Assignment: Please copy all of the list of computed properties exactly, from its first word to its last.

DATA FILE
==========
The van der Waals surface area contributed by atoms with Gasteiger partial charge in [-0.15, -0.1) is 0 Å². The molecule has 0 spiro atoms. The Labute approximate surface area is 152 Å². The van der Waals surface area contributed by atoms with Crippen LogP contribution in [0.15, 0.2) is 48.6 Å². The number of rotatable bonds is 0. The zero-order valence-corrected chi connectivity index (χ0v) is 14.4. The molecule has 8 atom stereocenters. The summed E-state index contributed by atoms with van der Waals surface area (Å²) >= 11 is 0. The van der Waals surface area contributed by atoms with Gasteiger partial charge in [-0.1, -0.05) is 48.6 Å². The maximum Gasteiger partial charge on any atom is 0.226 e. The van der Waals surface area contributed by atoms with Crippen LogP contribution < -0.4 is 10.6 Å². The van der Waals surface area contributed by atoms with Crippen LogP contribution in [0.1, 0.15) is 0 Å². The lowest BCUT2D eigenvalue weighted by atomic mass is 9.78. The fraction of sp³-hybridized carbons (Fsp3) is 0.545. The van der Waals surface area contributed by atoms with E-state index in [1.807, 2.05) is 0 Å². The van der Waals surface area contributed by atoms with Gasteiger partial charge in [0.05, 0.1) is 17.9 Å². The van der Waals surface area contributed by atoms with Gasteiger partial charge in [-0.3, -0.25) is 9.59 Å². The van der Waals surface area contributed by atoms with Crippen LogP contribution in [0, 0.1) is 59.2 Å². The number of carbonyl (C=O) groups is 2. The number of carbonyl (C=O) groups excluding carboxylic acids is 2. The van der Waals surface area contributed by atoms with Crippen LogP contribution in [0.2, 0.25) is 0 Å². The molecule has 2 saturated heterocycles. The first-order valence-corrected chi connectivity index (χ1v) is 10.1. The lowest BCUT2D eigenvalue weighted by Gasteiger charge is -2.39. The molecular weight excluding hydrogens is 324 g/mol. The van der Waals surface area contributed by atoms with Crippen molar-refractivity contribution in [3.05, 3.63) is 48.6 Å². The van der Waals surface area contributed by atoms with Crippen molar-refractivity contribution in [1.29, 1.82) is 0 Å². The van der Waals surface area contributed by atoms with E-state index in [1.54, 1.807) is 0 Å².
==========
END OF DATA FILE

The van der Waals surface area contributed by atoms with Gasteiger partial charge in [-0.15, -0.1) is 0 Å². The molecule has 0 spiro atoms. The Labute approximate surface area is 152 Å². The van der Waals surface area contributed by atoms with Crippen LogP contribution in [0.15, 0.2) is 48.6 Å². The number of rotatable bonds is 0. The zero-order valence-corrected chi connectivity index (χ0v) is 14.4. The molecule has 8 atom stereocenters. The summed E-state index contributed by atoms with van der Waals surface area (Å²) >= 11 is 0. The van der Waals surface area contributed by atoms with Gasteiger partial charge in [-0.1, -0.05) is 48.6 Å². The maximum Gasteiger partial charge on any atom is 0.226 e. The van der Waals surface area contributed by atoms with Crippen LogP contribution < -0.4 is 10.6 Å². The van der Waals surface area contributed by atoms with Crippen LogP contribution in [0.1, 0.15) is 0 Å². The lowest BCUT2D eigenvalue weighted by atomic mass is 9.78. The fraction of sp³-hybridized carbons (Fsp3) is 0.545. The van der Waals surface area contributed by atoms with E-state index in [1.807, 2.05) is 0 Å². The van der Waals surface area contributed by atoms with Gasteiger partial charge in [0.05, 0.1) is 17.9 Å². The van der Waals surface area contributed by atoms with Gasteiger partial charge in [-0.3, -0.25) is 9.59 Å². The van der Waals surface area contributed by atoms with Crippen LogP contribution in [0, 0.1) is 59.2 Å². The number of carbonyl (C=O) groups is 2. The number of carbonyl (C=O) groups excluding carboxylic acids is 2. The van der Waals surface area contributed by atoms with Crippen LogP contribution in [0.2, 0.25) is 0 Å². The molecule has 2 saturated heterocycles. The first-order valence-corrected chi connectivity index (χ1v) is 10.1. The lowest BCUT2D eigenvalue weighted by Gasteiger charge is -2.39. The molecular weight excluding hydrogens is 324 g/mol. The van der Waals surface area contributed by atoms with Crippen molar-refractivity contribution in [3.05, 3.63) is 48.6 Å². The van der Waals surface area contributed by atoms with Crippen molar-refractivity contribution in [1.29, 1.82) is 0 Å². The van der Waals surface area contributed by atoms with E-state index in [1.54, 1.807) is 0 Å².